Two years ago, we adopted a new pet into our family—he is an albino corn snake named Sunny, and he lives in the bedroom of the younger child, who is his primary caregiver. She feeds him, freshens his water, keeps his terrarium clean, and is responsible for understanding his needs. I know when to purchase more food, wet moss, or aspen bedding only when she tells me it’s needed.
I did not—and, frankly, still do not—want to have a snake as a pet. I had a trusted healer advise against welcoming a snake under our roof because of the energy it would bring. I worried that the appeal of caregiving would quickly fade, leaving the care—or, worse, the culpability for its death—to me. And I have always feared snakes (perhaps because, as far as I knew, it’s the only thing that truly frightened my father).
But the eager child was persistent for more than a year, and finally we parents said we would adopt a snake if she read a book about snake care and was able to convince us that she would bear the responsibility for this living creature’s well-being. And she did.
So, we did our research and ordered a baby corn snake from a reputable source, and on a day in February 2020, a box was delivered to our home, tiny living serpent inside.
I still remember the visceral fear that gripped me when I saw that box on the doorstep, knowing what we’d find when it was opened. I felt an increased heart rate, discomfort in my gut, an irrational need to step away from the box. Of course, I know there’s good evolutionary reason to be afraid of snakes—it’s quite rational to pay attention to an inherent fear of something potentially deadly—but I also knew with full confidence that the snake inside that box would not harm me.
I kept my distance for a long while. I was curious, but still afraid—I would watch as Sunny was fed, feeling at once fascinated and horrified. I would ask to touch him while someone else was holding him, but couldn’t bring myself to hold him. And I would startle whenever I walked past the bedroom and caught a glimpse of him behind the glass.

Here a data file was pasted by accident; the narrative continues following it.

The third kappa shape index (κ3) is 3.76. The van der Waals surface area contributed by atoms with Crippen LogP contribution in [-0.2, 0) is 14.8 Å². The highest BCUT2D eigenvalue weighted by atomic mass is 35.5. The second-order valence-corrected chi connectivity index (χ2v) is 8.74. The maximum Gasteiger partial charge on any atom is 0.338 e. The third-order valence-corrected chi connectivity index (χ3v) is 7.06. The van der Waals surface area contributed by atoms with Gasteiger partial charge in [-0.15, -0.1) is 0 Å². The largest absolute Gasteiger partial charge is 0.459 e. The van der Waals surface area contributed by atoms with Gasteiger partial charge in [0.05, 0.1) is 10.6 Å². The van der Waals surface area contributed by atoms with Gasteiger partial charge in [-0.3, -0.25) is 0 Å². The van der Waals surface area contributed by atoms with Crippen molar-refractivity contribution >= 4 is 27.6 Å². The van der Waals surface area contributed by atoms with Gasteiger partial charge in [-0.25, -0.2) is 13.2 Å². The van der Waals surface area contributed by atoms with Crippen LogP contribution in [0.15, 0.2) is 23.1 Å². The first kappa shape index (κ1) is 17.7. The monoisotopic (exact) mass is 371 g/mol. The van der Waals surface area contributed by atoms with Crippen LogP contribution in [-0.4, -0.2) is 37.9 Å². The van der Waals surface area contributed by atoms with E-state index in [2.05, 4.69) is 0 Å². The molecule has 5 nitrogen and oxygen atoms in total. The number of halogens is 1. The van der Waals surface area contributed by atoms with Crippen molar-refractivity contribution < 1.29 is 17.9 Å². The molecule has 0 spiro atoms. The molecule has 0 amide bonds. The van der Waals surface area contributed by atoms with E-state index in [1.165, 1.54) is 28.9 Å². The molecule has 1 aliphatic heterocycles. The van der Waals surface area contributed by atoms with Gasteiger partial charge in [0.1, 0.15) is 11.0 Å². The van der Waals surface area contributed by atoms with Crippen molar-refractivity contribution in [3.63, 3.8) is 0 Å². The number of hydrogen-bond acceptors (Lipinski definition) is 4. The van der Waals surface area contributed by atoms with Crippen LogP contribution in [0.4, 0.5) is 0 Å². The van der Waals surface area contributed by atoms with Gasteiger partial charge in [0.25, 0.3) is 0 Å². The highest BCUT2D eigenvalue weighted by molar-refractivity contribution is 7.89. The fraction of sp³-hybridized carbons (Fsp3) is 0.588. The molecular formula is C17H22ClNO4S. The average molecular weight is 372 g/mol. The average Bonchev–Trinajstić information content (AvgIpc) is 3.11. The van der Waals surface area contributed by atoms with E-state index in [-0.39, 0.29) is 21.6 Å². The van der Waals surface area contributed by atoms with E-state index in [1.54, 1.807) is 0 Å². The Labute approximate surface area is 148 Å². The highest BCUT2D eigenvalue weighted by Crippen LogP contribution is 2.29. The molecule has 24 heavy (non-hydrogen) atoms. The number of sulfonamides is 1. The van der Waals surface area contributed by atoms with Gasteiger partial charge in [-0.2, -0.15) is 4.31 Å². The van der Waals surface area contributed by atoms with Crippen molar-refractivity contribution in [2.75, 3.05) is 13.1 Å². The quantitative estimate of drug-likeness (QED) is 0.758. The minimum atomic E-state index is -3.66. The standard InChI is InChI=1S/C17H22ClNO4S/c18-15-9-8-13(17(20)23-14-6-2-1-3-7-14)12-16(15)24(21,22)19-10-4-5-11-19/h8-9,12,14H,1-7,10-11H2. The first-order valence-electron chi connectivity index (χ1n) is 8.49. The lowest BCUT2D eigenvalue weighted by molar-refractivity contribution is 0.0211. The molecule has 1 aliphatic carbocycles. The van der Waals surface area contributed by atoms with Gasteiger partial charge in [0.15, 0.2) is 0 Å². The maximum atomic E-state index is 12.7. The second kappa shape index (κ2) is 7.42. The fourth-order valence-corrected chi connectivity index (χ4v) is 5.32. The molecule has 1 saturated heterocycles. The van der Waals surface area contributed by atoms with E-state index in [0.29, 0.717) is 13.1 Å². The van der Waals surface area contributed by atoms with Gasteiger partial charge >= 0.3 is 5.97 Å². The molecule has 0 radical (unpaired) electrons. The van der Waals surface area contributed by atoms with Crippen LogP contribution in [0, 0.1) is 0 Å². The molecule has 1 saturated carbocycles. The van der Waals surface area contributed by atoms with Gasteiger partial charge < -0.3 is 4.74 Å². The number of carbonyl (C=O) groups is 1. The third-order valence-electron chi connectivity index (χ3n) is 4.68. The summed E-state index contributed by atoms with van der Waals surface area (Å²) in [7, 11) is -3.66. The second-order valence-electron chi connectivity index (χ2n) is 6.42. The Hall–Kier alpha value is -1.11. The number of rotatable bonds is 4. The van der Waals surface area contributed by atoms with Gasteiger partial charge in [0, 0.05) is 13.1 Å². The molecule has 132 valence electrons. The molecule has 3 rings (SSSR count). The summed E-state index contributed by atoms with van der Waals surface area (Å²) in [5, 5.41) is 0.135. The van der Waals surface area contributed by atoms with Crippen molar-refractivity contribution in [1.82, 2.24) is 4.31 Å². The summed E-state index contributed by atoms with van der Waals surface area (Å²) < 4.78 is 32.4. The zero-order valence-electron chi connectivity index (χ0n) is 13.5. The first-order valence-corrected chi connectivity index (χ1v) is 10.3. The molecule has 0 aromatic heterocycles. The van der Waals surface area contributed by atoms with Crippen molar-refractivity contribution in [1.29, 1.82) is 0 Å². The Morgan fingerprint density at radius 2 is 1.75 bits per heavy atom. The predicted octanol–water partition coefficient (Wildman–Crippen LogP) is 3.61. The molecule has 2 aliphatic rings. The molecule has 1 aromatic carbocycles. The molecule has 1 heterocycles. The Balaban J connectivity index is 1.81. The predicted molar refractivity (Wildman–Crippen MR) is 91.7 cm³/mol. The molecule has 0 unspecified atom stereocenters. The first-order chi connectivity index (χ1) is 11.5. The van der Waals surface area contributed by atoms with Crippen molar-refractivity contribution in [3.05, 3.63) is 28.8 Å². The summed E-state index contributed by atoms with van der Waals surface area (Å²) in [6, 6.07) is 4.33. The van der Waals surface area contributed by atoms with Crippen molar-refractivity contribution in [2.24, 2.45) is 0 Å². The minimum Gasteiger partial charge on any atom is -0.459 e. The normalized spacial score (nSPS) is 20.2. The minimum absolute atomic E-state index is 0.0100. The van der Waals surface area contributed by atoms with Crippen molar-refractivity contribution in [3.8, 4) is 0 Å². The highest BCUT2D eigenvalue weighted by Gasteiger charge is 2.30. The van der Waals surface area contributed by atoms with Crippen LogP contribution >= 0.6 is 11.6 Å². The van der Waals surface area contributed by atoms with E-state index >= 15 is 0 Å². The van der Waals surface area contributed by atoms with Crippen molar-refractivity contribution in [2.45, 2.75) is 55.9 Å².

And now, two years later? I still don’t open his terrarium myself. I’m not eager to cuddle him, but I can hold him more comfortably now—and I want to, sometimes. And I see how beautiful he is. I marvel at how much he has grown. I’m disappointed when he’s hiding and not visible. I talk to him like a beloved member of the family. I tell him goodbye when I’m leaving, just like I do the dog!
This week I was visiting with a new colleague, and we were talking about kids and pets and things, and I heard myself say, “I used to have a really strong fear of snakes, but now that Sunny is in our home and I’ve gotten to know him better, I am far less afraid.”
We looked at each other and shared a moment of knowing laughter.
“That’s a metaphor for a lot of things, isn’t it?”
I hope I will continue to remember that fear alone doesn’t always indicate real danger. That sometimes there is value in exploring the thing—with care and caution—to determine if it really is a threat. And that with growing familiarity and understanding, even if the fear persists, perhaps relationship is still possible.
Thank you for the lesson in this story of your transition. It’s an important lesson to keep in mind for all our encounters with fear.
Wow. One of your best ones yet. I didn’t think you could get any better. Thank you.